Yup, you read that right. When you someday go to save, open, or locate a file on your beautiful new Surface Neo, you may encounter one of two filing systems. One is more touch-friendly, and the other is the classic File Explorer you know and love.
Microsoft has good reason for stitching together this Frankenstein monster of an app solution. It’s determined to not repeat the same mistakes of its past. Unfortunately, when it comes to the experience of using the device, it feels jumbled together.
Microsoft’s File Explorer faces a familiar problem
Windows has always been an open platform. It’s part of what made the Windows app ecosystem so rich over the years. It is also what made Microsoft’s leap into the modern world so difficult.
Windows 10X is Microsoft’s latest attempt at moving ahead. This time, it’s taking a more measured approach. Rather than limiting access to older applications, Microsoft is embracing them all — regardless of the platform. Web, Win32, and UWP will all stand on equal footing in 10X.
Microsoft has a long and complicated way of making these various ecosystems work together, which brings us to the twin File Explorers. To accommodate Win32 apps, Microsoft needed to keep the old File Explorer to ensure legacy apps play nice with the rest of the operating system. On the other hand, Microsoft wants a modern File Explorer for use with UWP apps.
The compromise is two different File Explorers that work together, but aren’t unified. The classic File Explorer is only called upon when absolutely necessary, thankfully. Microsoft has declined to comment on what other applications and functions might require such a compromise.
It’s the Settings interface all over again
Seeing the old File Explorer next to the new one should seem familiar. It’s not dissimilar to how Windows 10 treats certain settings.
On the surface, Settings looks sleek, modern, and minimal, providing just enough information for users. Dig too deep, though, and your operating system will feel like it time-traveled from the past. At its worse, you’ll find two ways of accomplishing the same thing, such as setting up a VPN.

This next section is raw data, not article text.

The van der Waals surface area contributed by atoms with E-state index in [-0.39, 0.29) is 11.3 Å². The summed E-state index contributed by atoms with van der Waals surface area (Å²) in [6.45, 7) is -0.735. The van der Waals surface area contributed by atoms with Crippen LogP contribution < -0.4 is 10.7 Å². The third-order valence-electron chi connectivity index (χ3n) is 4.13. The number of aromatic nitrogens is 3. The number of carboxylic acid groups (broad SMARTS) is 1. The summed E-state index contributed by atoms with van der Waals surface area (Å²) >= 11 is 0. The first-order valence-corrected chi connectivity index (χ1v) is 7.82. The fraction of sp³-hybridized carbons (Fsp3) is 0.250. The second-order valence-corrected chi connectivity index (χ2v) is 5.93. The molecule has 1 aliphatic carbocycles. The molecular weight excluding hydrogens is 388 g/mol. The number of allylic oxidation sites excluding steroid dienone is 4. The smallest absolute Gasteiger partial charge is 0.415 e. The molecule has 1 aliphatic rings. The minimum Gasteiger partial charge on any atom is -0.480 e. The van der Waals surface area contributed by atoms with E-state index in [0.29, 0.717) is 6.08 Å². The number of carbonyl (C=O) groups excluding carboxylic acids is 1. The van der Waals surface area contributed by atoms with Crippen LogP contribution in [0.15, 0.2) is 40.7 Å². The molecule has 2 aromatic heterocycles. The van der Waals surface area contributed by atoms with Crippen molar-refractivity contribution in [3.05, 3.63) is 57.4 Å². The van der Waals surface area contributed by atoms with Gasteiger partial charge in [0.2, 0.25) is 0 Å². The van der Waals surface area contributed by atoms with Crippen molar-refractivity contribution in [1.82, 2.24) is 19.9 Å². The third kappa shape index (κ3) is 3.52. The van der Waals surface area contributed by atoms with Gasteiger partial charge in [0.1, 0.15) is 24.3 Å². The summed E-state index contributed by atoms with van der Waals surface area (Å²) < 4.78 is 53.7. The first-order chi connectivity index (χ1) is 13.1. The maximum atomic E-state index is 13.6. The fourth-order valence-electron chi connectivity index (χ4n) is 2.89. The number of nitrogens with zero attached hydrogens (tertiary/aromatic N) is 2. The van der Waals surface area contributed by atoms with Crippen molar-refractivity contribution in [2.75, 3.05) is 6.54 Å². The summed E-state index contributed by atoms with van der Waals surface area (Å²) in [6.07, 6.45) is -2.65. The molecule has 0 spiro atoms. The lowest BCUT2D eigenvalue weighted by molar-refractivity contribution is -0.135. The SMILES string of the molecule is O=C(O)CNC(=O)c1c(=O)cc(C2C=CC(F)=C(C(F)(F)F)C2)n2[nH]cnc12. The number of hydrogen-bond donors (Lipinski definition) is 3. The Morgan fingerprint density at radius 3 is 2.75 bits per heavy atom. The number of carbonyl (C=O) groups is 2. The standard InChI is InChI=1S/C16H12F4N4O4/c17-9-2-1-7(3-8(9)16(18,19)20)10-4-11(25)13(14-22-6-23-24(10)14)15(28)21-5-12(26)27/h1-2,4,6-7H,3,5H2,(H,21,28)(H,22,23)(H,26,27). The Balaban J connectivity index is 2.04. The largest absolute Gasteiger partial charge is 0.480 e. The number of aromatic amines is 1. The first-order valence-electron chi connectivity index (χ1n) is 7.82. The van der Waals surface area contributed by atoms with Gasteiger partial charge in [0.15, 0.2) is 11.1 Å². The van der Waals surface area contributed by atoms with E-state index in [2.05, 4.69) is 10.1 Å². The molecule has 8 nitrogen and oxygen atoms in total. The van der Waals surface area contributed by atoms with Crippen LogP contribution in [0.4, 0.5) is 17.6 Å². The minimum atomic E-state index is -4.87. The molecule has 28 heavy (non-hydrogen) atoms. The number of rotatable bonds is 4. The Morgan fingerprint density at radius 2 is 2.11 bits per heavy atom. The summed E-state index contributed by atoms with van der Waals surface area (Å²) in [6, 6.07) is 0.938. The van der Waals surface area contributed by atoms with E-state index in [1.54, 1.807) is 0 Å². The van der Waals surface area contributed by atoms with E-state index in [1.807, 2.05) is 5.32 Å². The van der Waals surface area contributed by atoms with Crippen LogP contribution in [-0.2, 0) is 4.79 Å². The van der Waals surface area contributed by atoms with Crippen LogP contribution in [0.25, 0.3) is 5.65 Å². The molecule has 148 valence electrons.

This strange approach is the safest thing Microsoft could do, as it supports both future and legacy apps. Given the company’s troubled history in this regard, I don’t blame them. Twin File Explorers was the only way to bring in Win32 apps. And users — particularly large companies and organizations — absolutely demand Win32 support.
Google attempted a similar approach, bringing Android apps over to Chromebooks. They work (usually), but it ain’t pretty. The stitches between the worlds of mobile and desktop computing have never been more visible.
Microsoft’s solution seems more elegant, if only because of what it’s learned from the past. Whether it’s Windows RT, Windows 10 S, or the Surface Pro X, all attempts to restrict older applications that aren’t as friendly to modern chip architecture and touchscreens have been failures. Convincing Windows users and developers to drop their beloved Win32 apps was something Microsoft still struggles with today.
So far, Windows 10X feels like Microsoft waving its white flag and calling both sides to a draw. In the end, it might be a necessary step toward some kind of a future. But for now, it could make for a very disjointed experience.
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